SILVERHILL, Alabama — Lisa and Curtis Brodie have come a long way from starting a charity and running it out of their home in Fairhope a decade ago.
Born out of a dream Lisa Brodie had when she was a little girl of going to Africa, that dream became a reality in 2007 when she got the opportunity to participate in a medical mission trip.
Maji: Hope (maji means water in Swahili) was born out of a conversation she had with doctors on the trip, who told her than lack of clean drinking water was the biggest problem of the people there.
She and her husband Curtis, who are both former educators, began the charity with penny drives with fellow teachers and students, later selling T-shirts, hats, mugs and other items to raise money.
Then, a group of mothers from the Endevesi village calling themselves the Imani Group (imani means faith in Swahili) approached the organization about doing something to help raise money for the water project in their village, Brodie said. They offered hand-made items that could be used as jewelry, Christmas ornaments, things like that, she said. The items were collected and sold for $10 each.
When the Brodies built their home in Silverhill they knew it would be the perfect place to establish office space for their charity.
They began looking for a place they could call home in order to sell the items and after an exhaustive search, found a place on the corner of Highway 104 and Ninth Avenue, across from The Station in Silverhill. In 2017 they added a coffee shop and ice cream parlor, which they named “Brodie’s Cream & Bean.”
About a year ago, Lisa Brodie came home from a mission trip to Africa, and her husband announced that he thought they needed a larger space. Again, through a series of seemingly divine events, the Brodies ended up purchasing the old Silverhill Market (also located on Alabama 104, about a mile from the previous location).
In the last 10 years, the Brodies have overseen 17 projects, which may not seem like a lot but, Brodie says, it’s the quality, not the quantity of the projects that have meant a lot.
“We’ve taken on a lot of projects that others wouldn’t touch simply because they thought they were too expensive or too time consuming,” she said.
Most recently Maji: Hope completed a project in Kiteto Village in Central Tanzania, one of the group’s largest projects to date which ended up helping more than 20,000 people get clean drinking water.
“The project was in a village located on the side of a mountain,” she said, “so high up that the government would not provide assistance. Through the project, we were able to provide clean drinking water to several schools and churches in five different communities.”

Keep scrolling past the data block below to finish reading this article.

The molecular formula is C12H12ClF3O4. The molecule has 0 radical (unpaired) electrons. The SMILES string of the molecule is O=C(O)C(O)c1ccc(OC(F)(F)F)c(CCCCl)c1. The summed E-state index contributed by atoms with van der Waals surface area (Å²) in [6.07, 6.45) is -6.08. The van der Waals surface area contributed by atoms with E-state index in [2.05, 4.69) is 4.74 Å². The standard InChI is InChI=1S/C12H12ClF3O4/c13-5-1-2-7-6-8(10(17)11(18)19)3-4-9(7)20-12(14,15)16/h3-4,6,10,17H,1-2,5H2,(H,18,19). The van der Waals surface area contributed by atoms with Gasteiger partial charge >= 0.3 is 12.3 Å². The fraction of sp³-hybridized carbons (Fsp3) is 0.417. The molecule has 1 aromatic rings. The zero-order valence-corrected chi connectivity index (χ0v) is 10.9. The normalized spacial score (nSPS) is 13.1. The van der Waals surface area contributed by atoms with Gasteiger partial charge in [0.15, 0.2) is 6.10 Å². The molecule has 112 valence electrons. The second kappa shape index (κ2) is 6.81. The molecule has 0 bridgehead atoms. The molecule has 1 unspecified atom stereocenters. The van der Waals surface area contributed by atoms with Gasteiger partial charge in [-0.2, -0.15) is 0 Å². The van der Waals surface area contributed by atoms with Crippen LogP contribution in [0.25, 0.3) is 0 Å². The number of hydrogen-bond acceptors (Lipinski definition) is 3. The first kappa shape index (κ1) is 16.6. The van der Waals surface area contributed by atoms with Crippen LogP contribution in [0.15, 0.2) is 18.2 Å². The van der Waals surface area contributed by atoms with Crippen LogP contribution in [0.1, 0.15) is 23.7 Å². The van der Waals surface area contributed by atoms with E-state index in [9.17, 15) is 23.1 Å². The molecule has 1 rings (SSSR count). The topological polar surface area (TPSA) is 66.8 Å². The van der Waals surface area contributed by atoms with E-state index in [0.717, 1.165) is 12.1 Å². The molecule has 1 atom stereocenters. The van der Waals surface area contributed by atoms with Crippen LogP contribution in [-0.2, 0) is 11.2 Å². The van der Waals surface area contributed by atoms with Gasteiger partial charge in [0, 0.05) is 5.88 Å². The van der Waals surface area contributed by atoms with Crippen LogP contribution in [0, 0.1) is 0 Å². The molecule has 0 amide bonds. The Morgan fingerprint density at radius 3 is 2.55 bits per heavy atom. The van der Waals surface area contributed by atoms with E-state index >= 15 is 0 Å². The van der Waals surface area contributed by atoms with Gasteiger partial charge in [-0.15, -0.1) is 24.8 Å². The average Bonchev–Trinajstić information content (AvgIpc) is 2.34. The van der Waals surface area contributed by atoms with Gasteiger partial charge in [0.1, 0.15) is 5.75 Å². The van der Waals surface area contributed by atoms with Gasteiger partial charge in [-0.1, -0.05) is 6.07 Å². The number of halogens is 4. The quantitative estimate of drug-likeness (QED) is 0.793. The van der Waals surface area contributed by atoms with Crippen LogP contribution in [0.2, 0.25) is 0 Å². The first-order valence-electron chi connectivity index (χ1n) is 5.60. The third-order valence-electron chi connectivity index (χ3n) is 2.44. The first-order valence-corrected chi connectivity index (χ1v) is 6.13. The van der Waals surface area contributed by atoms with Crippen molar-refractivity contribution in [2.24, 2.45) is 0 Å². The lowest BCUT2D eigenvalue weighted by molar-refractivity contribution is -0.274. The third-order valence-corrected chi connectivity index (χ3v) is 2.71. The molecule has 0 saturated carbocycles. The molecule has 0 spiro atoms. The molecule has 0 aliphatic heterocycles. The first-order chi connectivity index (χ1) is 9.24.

That project, along with one other, were recently completed over the summer, Brodie said, and they are now preparing for two more projects in Tanzania.
Brodie’s Cream and Bean is open from 2:30 to 8:30 p.m. Tuesday through Saturday, offering a range of ice cream, including cones and cups, waffle cones, sundaes and a banana split, along with a wide range of brews from the Fairhope Brewing Co.
The Brodies are also continuing with fundraising efforts, hosting community events, and continue to go into local schools, telling the story of Maji: Hope and why the need for clean drinking water is important.
Most recently, Brodie said, she reached out to Allison Miller with the Student Leadership Training class at Theodore High School.
“We went and spoke to the class, then the students themselves went class to class, talking about our organization and looking for ways to raise money,” she said. “In just a week, they raised over $2,000 and are looking for ways to raise more.”
On Saturday, Nov. 2, Brodie’s Cream and Bean will host a 10th anniversary celebration for Maji: Hope at its location, 16320 Alabama 104 in Silverhill.
The event will include a sausage jambalaya dinner, Old Dutch Ice Cream and other desserts, coffee from the Fairhope Brewing Co. and entertainment from The Marlow Boys.
There will also be a bounce house and other children’s activities.
“We want this to be a real family-friendly event for the whole community,” Brodie said. “Our donors and sponsors have really stepped up again to make this a really fun event.”
Brodie said they will also be introducing new handmade items for sale that were recently brought back from Africa.
Tickets for the event are $25 for adults; $10 for children. You can purchase tickets and learn more at majihope.org.